Carver Gym discussed at town hall meeting prior to council meeting
Chants of "Save Carver Gym" rose up several times Sunday night during a packed town hall meeting held in St. John Baptist Church. The George Washington Carver Alumni Association (GWCAA) hosted the meeting the day before December's Marked Tree City Council meeting to discuss what is going on with Carver Gym.
The city council has been discussing Carver Gym since closing it in April after they saw how much the gym has deteriorated over the last few years from water damage. The gym is the last remaining structure from George Washington Carver School, which served as the school for Marked Tree's black community prior to integration. The city council's discussion had centered around renovating the gym or building a new one until October when a third option--tearing down the gym and replacing it with a park--was presented to the council. Since then, there has been a sense of urgency from the Carver Gym community to make sure the gym is not torn down. This determination saw its culmination in this week's town hall and city council meetings.
GWCAA president George Chester Dial led the town hall meeting. "Our parents and grandparents helped build this city. Did they not invest in this city? So why can we not see a return on that investment?" she said. One of Dial's major issues with the situation was that when the Carver Gym discussions first began, the council talked about renovating or building a new gym, but then the third option to tear down the gym and build a park was added.
Several other community members spoke, including Jason Whitfield, an Army veteran and Marked Tree native who returned to the city in 2006. Whitfield said he lived across the street from the gym. One of his issues with the gym is the fence that was put up years ago. "If you drive by, it looks like a county jail," he said. "A cage is for animals. My son, our kids, none of them are animals."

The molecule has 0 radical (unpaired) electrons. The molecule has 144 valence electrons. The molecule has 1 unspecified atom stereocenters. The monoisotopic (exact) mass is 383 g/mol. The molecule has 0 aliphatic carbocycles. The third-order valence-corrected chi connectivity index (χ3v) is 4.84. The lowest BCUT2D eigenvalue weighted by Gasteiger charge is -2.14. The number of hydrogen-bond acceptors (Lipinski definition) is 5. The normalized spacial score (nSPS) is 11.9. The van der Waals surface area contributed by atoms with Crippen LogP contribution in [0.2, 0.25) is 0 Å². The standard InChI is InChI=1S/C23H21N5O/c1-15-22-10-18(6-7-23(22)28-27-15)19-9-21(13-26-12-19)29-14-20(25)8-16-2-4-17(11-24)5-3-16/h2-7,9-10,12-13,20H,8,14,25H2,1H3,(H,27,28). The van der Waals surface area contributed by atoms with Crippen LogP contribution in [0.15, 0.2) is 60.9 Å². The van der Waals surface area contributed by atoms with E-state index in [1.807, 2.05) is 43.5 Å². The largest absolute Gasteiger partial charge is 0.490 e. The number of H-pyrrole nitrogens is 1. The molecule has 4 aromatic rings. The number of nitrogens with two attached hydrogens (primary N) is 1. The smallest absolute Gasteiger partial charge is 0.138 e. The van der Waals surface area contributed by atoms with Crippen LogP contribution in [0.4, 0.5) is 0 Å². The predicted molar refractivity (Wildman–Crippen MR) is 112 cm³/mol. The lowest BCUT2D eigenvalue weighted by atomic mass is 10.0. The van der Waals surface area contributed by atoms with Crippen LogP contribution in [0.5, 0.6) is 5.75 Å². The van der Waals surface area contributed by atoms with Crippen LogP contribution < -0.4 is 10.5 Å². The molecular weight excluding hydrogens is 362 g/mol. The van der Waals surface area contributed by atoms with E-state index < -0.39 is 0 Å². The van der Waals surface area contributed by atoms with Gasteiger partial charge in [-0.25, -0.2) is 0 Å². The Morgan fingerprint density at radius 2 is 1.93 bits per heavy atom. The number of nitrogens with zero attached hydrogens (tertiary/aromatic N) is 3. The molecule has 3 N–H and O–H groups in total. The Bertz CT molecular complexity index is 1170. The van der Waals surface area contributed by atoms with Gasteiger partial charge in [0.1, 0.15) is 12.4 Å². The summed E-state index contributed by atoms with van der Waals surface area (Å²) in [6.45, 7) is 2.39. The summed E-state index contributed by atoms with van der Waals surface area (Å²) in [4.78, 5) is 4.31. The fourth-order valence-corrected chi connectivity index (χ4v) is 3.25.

"This is part of us," Whitfield said. "Carver Gym has more history than just about everyone in this church. The school burned down, and they didn't do anything about it. I look at Carver Gym, and it looks like watching someone die."
Rev. Jimmy Johnson spoke about faith and all the generations who played in the gym. He also spoke about the need for the whole city to work together. "When we played, we represented Marked Tree, and we did it together. Black and white together. That was the only way we could win. We did it together." Johnson said once the gym is repaired, everyone has a duty show the same intensity they have now to make sure it is maintained. He also said the community would need to do whatever it took to save the gym without violence. "I oppose any violence, but there is power in unity," Johnson said.
Dial spoke about various estimates the city has gotten on the gym. One estimate, from Burr & Cole Consulting Engineers, listed renovation at $165,014 and a bare-bones metal building to replace the gym at $336,000. Another estimate from Little & Associates Architects listed renovation at $553,280 and a new gym at $948,480. When the council was presented the three options in October, it was the Little & Associates estimates that were presented. "Why is this bid being put out in the public when we have one for $165,000?" Dial said.
Dial listed the GWCAA's goals as:
*form a new committee to work with the council on restoring the gym with committee members picked by the GWCAA.
*form a board in Marked Tree to oversee the gym once it is restored.
*have GWCAA file for 501(c)3 status and apply for grants for improvements and programs for the gym once it is restored.
"Once we get it restored, we've got work to do," Dial said. "We're just asking for the right thing to be done."
The complete article can be read in the Dec. 24 edition of the Poinsett County Democrat Tribune.